According to the recent Ipsos/Reuters survey conducted in 24 countries around the world, there is considerable disagreement about business dress codes. That's not to say workplace attire is an international hot potato with daily conference calls between Brussels and Singapore thrashing out the pros and cons of polo shirts. But, the very fact that Ispos, one of the world's leading market research firms, organized this survey speaks volumes about the magnitude of dress code issues.

I'm not surprised. I deal with matters related to business-appropriate apparel on a daily basis. Perhaps more to the point is that this took so long to surface. Some of the survey results were startling, to put it mildly, but I'll get to them later. The report, officially entitled "Ipsos Global @dvisory: Proper Attire in the Workplace," explores what people around the world are wearing to work and rates the acceptance level, or inappropriateness, of specific garments. As I scanned the various polls that comprise the survey, it occurred to me that at its absolute core, Casual Friday could be the demon behind the current confusion, in Canada and in the United States.

Europeans, I have always believed, are upstanding, solid citizens in matters related to collars and ties. They wrote the book when it comes to professional demeanor. Same goes for South America and Asia. On the other hand, we know back in the 80's, Silicone Valley's dotcom lifestyle created a khaki-culture workplace, ultimately resulting in North America's widespread observance of Casual Friday. But who knew the rest of the world shared a taste for laid-back clothing? It seems to me that the very existence of this study points to an easing up of dress codes - everywhere!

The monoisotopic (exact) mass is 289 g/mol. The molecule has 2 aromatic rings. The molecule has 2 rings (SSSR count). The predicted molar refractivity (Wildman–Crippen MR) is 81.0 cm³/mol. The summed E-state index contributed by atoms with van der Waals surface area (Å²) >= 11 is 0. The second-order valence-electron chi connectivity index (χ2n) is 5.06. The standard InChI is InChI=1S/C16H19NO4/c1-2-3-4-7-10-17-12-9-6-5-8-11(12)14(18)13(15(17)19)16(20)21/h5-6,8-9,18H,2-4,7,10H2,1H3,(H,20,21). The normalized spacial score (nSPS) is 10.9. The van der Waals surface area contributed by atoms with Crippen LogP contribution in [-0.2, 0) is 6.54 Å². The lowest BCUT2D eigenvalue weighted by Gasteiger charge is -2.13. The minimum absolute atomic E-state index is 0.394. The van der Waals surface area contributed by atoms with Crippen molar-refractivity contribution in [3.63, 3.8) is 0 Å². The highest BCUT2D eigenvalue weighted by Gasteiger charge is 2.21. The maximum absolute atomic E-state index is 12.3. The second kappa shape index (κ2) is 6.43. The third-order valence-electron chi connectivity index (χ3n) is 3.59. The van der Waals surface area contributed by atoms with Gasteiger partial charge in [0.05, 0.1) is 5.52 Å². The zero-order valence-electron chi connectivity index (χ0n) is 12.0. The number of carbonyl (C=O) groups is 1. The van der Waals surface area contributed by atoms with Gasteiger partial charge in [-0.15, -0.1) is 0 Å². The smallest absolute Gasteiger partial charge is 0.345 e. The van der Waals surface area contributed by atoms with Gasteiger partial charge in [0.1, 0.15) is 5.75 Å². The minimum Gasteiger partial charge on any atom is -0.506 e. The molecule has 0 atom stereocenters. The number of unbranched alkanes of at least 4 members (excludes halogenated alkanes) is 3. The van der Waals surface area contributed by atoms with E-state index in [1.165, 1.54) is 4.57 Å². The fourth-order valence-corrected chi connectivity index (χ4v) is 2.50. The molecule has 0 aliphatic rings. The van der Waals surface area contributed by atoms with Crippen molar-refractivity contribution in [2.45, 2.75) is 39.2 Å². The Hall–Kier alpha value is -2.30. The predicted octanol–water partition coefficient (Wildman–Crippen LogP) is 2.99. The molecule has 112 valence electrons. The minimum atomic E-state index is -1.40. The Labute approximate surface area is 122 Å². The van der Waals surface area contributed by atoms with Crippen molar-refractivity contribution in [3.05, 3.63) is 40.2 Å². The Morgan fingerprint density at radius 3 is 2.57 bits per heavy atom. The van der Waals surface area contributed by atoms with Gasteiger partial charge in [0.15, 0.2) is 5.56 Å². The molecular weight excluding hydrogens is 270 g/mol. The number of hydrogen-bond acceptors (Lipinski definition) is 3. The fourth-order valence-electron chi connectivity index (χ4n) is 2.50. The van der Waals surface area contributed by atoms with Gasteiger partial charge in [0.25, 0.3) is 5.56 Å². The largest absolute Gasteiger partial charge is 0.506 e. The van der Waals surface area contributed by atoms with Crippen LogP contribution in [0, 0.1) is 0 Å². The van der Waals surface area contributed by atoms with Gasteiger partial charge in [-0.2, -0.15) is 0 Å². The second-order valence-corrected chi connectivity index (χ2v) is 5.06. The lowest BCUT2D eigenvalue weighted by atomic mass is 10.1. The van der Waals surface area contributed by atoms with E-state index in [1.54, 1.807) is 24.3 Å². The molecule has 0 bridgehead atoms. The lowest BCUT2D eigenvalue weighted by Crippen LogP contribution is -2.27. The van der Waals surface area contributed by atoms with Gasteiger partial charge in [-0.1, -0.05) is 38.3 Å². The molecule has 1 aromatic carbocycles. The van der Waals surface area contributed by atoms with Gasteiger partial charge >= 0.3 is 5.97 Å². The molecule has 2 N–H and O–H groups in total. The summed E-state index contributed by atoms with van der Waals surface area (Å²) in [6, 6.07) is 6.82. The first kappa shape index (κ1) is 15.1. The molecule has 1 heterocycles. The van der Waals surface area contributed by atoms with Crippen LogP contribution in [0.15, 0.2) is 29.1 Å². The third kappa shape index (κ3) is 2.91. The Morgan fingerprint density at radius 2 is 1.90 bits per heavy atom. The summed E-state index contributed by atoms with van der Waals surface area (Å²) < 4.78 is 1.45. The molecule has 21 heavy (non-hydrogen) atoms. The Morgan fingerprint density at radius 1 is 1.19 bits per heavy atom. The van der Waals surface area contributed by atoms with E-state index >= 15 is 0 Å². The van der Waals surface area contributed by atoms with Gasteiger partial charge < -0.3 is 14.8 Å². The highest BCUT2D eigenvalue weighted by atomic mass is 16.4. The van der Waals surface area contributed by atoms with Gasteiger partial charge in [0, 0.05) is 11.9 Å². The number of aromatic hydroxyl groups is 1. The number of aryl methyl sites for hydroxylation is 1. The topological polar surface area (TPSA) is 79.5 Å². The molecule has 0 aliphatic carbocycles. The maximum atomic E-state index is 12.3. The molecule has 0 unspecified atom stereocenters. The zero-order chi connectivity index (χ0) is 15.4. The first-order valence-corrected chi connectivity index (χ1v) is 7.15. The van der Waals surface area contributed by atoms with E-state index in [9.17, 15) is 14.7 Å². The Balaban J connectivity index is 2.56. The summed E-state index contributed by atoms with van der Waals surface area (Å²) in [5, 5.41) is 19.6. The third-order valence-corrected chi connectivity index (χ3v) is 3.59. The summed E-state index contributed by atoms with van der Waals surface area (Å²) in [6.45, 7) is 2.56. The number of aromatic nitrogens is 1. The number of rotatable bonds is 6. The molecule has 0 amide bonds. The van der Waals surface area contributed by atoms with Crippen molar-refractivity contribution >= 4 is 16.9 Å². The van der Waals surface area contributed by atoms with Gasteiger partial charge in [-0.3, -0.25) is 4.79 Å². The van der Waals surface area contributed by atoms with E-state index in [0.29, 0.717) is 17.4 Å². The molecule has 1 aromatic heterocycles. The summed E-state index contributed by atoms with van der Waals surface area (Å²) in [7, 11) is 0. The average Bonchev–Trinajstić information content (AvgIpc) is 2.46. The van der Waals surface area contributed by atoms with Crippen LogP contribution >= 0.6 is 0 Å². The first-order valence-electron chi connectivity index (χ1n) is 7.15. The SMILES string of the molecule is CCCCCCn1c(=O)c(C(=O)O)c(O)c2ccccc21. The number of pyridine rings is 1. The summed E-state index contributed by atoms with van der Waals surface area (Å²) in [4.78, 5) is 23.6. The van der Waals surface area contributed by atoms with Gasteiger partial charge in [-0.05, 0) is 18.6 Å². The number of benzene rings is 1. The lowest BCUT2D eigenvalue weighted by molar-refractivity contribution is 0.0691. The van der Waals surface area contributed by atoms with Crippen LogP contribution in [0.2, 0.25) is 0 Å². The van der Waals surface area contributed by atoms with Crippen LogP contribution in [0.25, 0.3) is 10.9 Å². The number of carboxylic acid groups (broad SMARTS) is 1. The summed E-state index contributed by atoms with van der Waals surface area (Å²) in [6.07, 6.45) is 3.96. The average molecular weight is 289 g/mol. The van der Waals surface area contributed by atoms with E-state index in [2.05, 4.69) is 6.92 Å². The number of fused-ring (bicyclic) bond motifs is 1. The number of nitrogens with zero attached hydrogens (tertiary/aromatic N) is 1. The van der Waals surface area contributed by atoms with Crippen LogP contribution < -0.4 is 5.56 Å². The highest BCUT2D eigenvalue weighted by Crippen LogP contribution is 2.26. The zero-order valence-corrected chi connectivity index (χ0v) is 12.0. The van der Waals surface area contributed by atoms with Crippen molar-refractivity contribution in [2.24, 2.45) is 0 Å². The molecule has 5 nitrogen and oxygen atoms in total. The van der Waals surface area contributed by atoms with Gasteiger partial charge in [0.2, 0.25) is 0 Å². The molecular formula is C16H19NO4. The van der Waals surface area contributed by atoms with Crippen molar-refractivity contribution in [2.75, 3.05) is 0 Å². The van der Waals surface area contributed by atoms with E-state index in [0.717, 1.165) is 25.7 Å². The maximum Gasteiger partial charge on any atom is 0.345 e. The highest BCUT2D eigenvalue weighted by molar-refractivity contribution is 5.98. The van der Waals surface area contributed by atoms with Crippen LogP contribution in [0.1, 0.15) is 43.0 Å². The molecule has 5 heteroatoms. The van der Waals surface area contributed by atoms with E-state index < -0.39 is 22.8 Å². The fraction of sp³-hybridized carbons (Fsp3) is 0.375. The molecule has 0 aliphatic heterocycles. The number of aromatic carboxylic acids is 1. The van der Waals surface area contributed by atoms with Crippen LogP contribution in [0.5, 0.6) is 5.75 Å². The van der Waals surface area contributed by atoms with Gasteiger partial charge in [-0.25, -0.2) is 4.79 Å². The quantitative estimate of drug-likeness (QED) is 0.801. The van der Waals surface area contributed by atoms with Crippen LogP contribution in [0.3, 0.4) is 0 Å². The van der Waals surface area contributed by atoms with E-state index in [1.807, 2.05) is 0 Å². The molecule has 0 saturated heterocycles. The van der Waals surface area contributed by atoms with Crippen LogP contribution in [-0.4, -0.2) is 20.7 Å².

We can't, however, place all the blame on those early dotcomers. Around here, summertime seems to be the real culprit when it comes to ultra-casual clothing. I'm not so certain that the seasonal infractions routinely filling my inbox are confined to Fridays. For example, décolleté, despite often Arctic-like A/C, probably tops the list of women's offences. Yet without a doubt, the most widespread complaints during hot weather months - for both men and women - are shorts and flip-flops. These beach buddies are the real burning issues.

Imagine my surprise when they both showed up on the Ipsos report. This is exactly what I mean about a universal dress code direction verging on non-existent. I'm not suggesting, on any level, that the poll results conclusively support abandoning traditional business apparel. I'm simply reading between the lines and pointing out that the very appearance of shorts and flip-flops on a business-attire survey tells the real story. Everyone everywhere wants to relax. Or do they?

Let's get down to the report's nitty-gritty. When it comes to interpretation, the shorts data presents a particularly interesting challenge. It makes sense that almost half the Australians polled judged shorts in the workplace appropriate. After all, it's hot Down Under. But Indonesia, only a hop, skip and a short plane ride away from Oz, is even hotter and yet only 5% of this survey group approved of shorts. Let's explore the stats a little further. It's coolish up in the land of fjords and midnight sun but the Swedes showed the same level of approval for shorts, as the Aussies. Hungary was the real surprise as the world's greatest supporter of short pants at work!